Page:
Volume 22, Number 9—September 2016
Fluoroquinolone-Resistant Mycoplasma genitalium, Southwestern France
To the Editor: Mycoplasma genitalium is a sexually transmitted bacterium involved in nongonococcal urethritis in men and associated with cervicitis and pelvic inflammatory disease in women. Azithromycin regimens have been commonly used as a first-line treatment of these conditions, but a recent increase in M. genitalium with azithromycin resistance has been described worldwide; in 2012, resistance in the organism was detected in France at a prevalence of 14% (1). In case of azithromycin failure, moxifloxacin is a second-line treatment; however, moxifloxacin treatment failures have also been reported and are associated with mutations in ParC or GyrA (2).
Prevalence of M. genitalium infection was ≈4% in 2013–2014 at Bordeaux University Hospital (Bordeaux, France). To evaluate the prevalence of fluoroquinolone resistance in M. genitalium in southwestern France, we examined the quinolone resistance–determining regions (QRDRs) of the gyrA and parC genes in M. genitalium–positive specimens obtained during 2013–2014. We retrospectively collected (from the Department of Bacteriology, Bordeaux University Hospital) 369 M. genitalium–positive urogenital specimens and DNA extracts from 344 patients. The gyrA and parC QRDRs were amplified and sequenced as described (3,4). We also assayed macrolide resistance–associated mutations using real-time PCR and melting curve analysis (1). To determine resistant genotypes A2058G or A2059G, we sequenced PCR products. Nucleotide positions in the 23S rRNA and amino acid positions in GyrA and ParC were identified according to Escherichia coli numbering.
From the 344 M. genitalium–positive patients, 200 specimens underwent complete analysis for the gyrA and parC genes, specimens from 221 patients were investigated for macrolide resistance, and specimens from 168 patients were examined for 23S rRNA, gyrA, and parC genes. Unsuccessful amplifications could be attributed to low bacterial loads of M. genitalium or to the degradation of frozen DNA during storage. Strains from 12/200 patients (6%; 95% CI 3.47%–10.19%) had QRDR mutations, with rates of 6.4% (6/93) for 2013 and 5.6% (6/107) for 2014. This prevalence is in accordance with the 4.5% moxifloxacin resistance described in the United Kingdom in 2011 (3) but lower than prevalences found in small numbers of strains in Japan and Australia during 2006–2014, which ranged from 10% to 47% (4–8).
Strains from 11 patients (patient nos. 6, 8, 12, 20, 23, 28–31, 46, 47) harbored alterations in the ParC QRDR (Table) at positions 80 (Ser→Asn or Ile) or 84 (Asp-84→Tyr or Asn). These mutations have been previously described for M. genitalium (4,6–8). In addition, 1 new amino acid alteration, Asn-96→Ser (strain from patient 20), was found in ParC. We detected a GyrA modification with the Ala-93→Thr transition in a strain from 1 patient (patient 3). These 2 amino acid changes were not previously reported; however, mutations at the next positions (97 in ParC and 95 in GyrA) have been described for M. genitalium (4,7), and these positions are within the QRDRs, suggesting their involvement in fluoroquinolone resistance. As previously described, M. genitalium ParC alterations predominate over GyrA alterations.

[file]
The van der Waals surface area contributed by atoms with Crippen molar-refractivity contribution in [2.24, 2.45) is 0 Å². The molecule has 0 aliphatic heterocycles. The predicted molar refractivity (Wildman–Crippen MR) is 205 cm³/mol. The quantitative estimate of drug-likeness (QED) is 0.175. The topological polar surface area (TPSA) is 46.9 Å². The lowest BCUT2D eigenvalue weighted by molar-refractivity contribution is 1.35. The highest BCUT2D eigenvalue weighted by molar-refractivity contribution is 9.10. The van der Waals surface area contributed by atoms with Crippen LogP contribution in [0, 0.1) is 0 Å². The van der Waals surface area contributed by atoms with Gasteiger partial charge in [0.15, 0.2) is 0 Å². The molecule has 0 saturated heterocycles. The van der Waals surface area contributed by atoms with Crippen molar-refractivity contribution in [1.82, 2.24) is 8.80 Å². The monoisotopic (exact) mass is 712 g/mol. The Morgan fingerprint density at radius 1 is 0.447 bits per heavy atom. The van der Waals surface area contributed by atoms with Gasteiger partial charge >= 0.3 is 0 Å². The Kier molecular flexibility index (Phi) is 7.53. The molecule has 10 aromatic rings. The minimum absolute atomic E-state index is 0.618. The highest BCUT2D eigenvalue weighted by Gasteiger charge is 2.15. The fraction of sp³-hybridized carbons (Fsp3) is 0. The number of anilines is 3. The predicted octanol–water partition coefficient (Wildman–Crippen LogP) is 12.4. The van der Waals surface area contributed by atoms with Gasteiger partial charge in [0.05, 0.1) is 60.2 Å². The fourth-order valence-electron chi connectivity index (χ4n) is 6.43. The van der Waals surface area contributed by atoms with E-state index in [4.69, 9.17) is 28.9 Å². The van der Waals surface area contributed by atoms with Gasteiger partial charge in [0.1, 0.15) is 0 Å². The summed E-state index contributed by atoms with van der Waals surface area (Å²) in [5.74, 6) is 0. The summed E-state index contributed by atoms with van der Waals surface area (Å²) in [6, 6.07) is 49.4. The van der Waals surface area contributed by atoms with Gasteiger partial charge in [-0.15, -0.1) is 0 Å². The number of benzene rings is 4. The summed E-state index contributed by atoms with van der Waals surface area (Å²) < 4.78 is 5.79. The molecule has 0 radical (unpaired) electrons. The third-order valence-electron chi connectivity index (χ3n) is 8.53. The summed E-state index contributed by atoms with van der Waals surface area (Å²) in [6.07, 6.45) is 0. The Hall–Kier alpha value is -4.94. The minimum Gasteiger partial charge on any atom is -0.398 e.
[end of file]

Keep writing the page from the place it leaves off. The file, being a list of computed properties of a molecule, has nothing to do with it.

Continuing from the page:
None of the 12 patients with strain parC or gyrA mutations had a history of fluoroquinolone treatment. Six patients received no treatment; 4 patients received azithromycin (1 g); 2 patients received extended azithromycin (1.5 g), 1 patient after azithromycin (1 g) failure, and 1 after receiving doxycycline for 7 days. Therapeutic outcomes were not available except for 1 patient, who experienced clinical failure after 2 azithromycin treatments.
Regarding macrolide resistance, 38 of 221 patients (17.20%; 95% CI 12.79%–22.72%) had M. genitalium with macrolide resistance–associated 23S rRNA mutations; prevalence was 17% (19/112) for 2013 and 17.4% (19/109) for 2014. This prevalence is increasing compared to that described in France in 2012 (14%). We found 35 A→G substitutions at position 2058 or 2059, two A2062T mutations and one A2059C mutation (Table) (1,9). Notably, in patients 15 and 33, who were infected with strains with macrolide resistance–associated mutations, M. genitalium infection was unsuccessfully treated with azithromycin, with treatment failures after azithromycin (1 g) and extended azithromycin (1.5 g for 5 d), but moxifloxacin treatment was effective. Patient 15 had been treated 1 year earlier with azithromycin (1 g) for nongonococcal urethritis.
Among the 168 patients whose isolates were examined for the 23S rRNA, gyrA, and parC genes, strains from 2 patients (patients 3 and 6) had both macrolide- and fluoroquinolone-associated mutations (1.2%; 95% CI 0.33%–4.24%). Both patients received azithromycin (1 g), and patient 6 received additional azithromycin (1.5 g) after failure of azithromycin (1 g). Patient 6 experienced azithromycin failure again after the extended regimen. M. genitalium multidrug resistance is described in France at a prevalence of 1.2%, lower than prevalence described in Australia (7.5%) (7) and Japan (30.8%) (10).
In conclusion, M. genitalium fluoroquinolone resistance is emerging in France, with a prevalence of 6% in 2013–2014. Further, macrolide resistance also increased during this period, to a rate of 17.2%. Patients infected with M. genitalium strains containing both macrolide and fluoroquinolone resistance mutations associated with therapeutic failure raise concerns about untreatable M. genitalium infections.
We thank Manon Zerbib and Manon Passard for technical assistance.
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